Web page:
This week an Ohio attorney will present a paper, "In Defense of Advertising in Space," at the International Astronautical Conference, in which he argues a congressional ban on space billboards is unjustified --and space ads should be permitted out of respect for private property and free speech.
"I have been doing some research on space law and I came upon this issue, and virtually everyone who had written had just assumed this is despicable and we need to ban it as effectively and soon as possible," said J.H. Huebert, an attorney based in Columbus. He spoke with Ad Age on a call from Valencia, Spain, where the conference is being held.
He and Walter Block, an economics professor and Ph.D. at Loyola University New Orleans, took the contrarian view, penning an argument on why restrictions on space billboards visible from Earth are groundless. But he doesn't expect the paper to be popular at the conference. Congress enacted a ban on "obtrusive space advertising" in 2000. (Tax dollars at work, folks.)
The paper argues that from an aesthetic standpoint, similar forms of advertising already exist -- on blimps or, in a sort of reverse scenario, the recent visible-from-above Maxim cover reproduction on a 75-by-100-foot patch of desert about 35 miles south of Las Vegas that was meant to be viewed on Google Earth. The law has never recognized a right to a view, the authors said, and there is not yet an international ban on space advertising.
The uproar in '93
The last time there was a brouhaha over an orbiting billboard was in 1993, when a plan surfaced from Space Marketing to launch a mile-wide raft displaying the Olympic rings into low orbit in preparation for the 1996 Atlanta games. The catch was that earthlings would need special glasses to see the rings, which could be given out with the purchase of a sponsor's product. The reported cost? $15 million to $30 million.
"The concern," recalled Mike Lawson, who was CEO of Space Marketing, "was what would follow. Is someone going to do something bigger and better? I think [the concern] was unfounded since it would have had to be miles large to see something like a logo, to do something that would pique someone's interest enough to buy a product."
But the idea set off an uproar; the editor in chief of this magazine dashed off a column condemning such practices.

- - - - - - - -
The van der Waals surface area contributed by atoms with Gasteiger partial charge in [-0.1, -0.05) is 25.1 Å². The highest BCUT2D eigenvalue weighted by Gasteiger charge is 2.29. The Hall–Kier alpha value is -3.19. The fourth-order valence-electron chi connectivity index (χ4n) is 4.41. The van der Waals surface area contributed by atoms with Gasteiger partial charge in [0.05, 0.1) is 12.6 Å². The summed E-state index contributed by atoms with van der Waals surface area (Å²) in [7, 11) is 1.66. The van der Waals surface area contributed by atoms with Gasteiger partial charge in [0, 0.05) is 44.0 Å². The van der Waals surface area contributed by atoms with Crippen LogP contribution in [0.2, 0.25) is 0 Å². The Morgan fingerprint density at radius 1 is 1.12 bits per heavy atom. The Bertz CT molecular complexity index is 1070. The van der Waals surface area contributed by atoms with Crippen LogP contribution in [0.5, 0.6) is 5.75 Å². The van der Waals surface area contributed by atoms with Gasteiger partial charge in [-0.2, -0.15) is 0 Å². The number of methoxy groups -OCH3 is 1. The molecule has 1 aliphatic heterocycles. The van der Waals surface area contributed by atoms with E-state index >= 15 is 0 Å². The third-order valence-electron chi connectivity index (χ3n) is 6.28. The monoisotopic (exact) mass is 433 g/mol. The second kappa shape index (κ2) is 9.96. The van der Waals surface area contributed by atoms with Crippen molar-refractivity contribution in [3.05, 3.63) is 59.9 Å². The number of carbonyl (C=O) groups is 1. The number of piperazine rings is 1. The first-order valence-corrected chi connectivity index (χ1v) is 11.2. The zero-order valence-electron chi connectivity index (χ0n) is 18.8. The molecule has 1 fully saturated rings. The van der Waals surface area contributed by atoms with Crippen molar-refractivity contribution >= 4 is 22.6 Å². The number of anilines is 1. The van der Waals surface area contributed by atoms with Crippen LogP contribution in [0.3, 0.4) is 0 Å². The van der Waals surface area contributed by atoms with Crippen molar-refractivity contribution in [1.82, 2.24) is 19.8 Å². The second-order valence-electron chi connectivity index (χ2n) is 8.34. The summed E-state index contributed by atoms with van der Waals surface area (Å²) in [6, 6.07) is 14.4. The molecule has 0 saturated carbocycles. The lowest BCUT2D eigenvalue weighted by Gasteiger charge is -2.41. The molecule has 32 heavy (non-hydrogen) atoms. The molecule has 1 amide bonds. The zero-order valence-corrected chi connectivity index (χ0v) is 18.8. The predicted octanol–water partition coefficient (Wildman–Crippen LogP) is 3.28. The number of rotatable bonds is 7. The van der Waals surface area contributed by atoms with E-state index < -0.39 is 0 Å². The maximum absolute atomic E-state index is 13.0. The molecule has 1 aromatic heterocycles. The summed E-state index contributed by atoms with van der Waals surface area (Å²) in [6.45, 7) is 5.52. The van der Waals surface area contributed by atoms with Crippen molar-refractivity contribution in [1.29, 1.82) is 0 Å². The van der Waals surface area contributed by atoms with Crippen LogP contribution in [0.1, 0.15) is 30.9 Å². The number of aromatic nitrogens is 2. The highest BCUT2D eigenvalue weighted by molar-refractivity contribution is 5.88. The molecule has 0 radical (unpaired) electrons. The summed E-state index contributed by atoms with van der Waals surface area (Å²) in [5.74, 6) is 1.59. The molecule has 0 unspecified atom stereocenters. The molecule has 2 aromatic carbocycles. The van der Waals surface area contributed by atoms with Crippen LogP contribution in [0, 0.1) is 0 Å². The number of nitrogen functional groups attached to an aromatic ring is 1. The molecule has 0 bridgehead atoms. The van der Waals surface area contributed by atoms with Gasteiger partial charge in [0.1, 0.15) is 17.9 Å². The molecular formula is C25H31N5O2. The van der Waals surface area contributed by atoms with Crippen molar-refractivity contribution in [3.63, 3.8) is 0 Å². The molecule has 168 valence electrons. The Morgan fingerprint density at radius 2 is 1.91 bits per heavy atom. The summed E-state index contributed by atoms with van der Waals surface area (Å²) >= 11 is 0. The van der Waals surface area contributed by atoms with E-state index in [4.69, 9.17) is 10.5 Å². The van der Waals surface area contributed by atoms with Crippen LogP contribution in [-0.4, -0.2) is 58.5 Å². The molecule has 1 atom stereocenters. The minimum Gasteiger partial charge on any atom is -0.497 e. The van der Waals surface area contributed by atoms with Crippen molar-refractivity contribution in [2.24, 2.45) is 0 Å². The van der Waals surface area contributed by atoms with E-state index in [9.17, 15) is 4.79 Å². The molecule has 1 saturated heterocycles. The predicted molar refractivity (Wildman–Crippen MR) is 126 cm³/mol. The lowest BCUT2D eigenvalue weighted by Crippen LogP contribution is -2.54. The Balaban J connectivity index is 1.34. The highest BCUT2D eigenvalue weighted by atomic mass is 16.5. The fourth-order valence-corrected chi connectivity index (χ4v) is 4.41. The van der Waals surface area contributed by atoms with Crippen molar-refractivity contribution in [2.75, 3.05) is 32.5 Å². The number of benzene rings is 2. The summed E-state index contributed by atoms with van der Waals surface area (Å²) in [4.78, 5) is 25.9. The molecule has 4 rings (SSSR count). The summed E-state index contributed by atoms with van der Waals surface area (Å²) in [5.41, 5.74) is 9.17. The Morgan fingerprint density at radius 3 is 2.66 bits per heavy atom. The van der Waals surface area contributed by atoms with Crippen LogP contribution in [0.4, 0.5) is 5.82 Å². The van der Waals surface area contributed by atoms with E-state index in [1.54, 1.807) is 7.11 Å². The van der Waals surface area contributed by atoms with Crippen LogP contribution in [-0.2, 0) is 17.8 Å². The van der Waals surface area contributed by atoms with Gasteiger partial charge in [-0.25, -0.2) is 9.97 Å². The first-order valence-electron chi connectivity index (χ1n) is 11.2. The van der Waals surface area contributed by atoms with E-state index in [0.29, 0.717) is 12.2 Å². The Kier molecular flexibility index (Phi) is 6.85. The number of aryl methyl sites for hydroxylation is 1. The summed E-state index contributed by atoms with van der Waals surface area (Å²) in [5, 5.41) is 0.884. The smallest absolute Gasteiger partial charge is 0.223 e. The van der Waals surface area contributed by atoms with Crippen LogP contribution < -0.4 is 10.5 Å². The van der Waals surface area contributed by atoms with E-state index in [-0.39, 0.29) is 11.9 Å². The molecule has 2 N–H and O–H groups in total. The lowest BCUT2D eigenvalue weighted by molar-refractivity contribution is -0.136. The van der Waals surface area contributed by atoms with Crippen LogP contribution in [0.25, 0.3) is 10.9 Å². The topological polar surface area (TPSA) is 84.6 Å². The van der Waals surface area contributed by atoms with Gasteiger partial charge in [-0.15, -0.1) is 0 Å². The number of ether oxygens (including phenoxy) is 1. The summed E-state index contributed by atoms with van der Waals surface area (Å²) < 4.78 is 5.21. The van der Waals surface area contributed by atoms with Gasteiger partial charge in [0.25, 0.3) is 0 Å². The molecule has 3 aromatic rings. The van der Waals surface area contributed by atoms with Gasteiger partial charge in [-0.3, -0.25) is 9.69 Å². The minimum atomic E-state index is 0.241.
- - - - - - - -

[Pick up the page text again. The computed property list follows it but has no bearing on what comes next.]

"The notion of shooting the world's biggest ad into space would be humorous -- it was announced around April 1, so maybe it's a clever April Fool's joke -- if the space ad didn't have the potential of creating a constellation-size black eye for the ad industry," wrote Rance Crain in the July 5, 1993, issue of Advertising Age.
Ad group opposed
The Outdoor Advertising Association of America, for its part, was against such tactics then and remains opposed today. "We believe in strict spacing between billboards on Earth; we don't believe in billboards in space," said Nancy Fletcher, OAAA president-CEO.
Mr. Lawson, who is now the president of Techsphere Systems International, which builds airships, chuckled when told of the paper supporting the right to launch space billboards. But he said he believes there could be benefits for all. "Putting ads on the sides of an international space station, if someone's willing to pay for it, it can help offset the cost of going to space," he said. While he's now out of the ad business, he noted that not all of Space Marketing's investors are. Where'd they end up? The blimp business.
Notable Space Ad-Ventures
1993: Arnold Schwarzenegger buys an ad on the side of a rocket to promote "Last Action Hero."
1996: Pepsi pays Russia to float a can outside the Mir space station.
2000: Pizza Hut puts its logo on side of Proton rocket in Kazakhstan and delivers the first pizza to space.
2001: Lego promotes its "Life on Mars" set by sending it into space-along with 300 Lego aliens-on a Russian expedition.
2002: Pepsi considers giving away a ride on a Russian Soyuz spacecraft, and 'N Sync's Lance Bass looks for sponsors to pay his way. Both plans fizzle.
2006: A Russian astronaut is expected to whack a golf ball into orbit off the International Space Station as part of a promotion for Element 21, a golf-equipment manufacturer.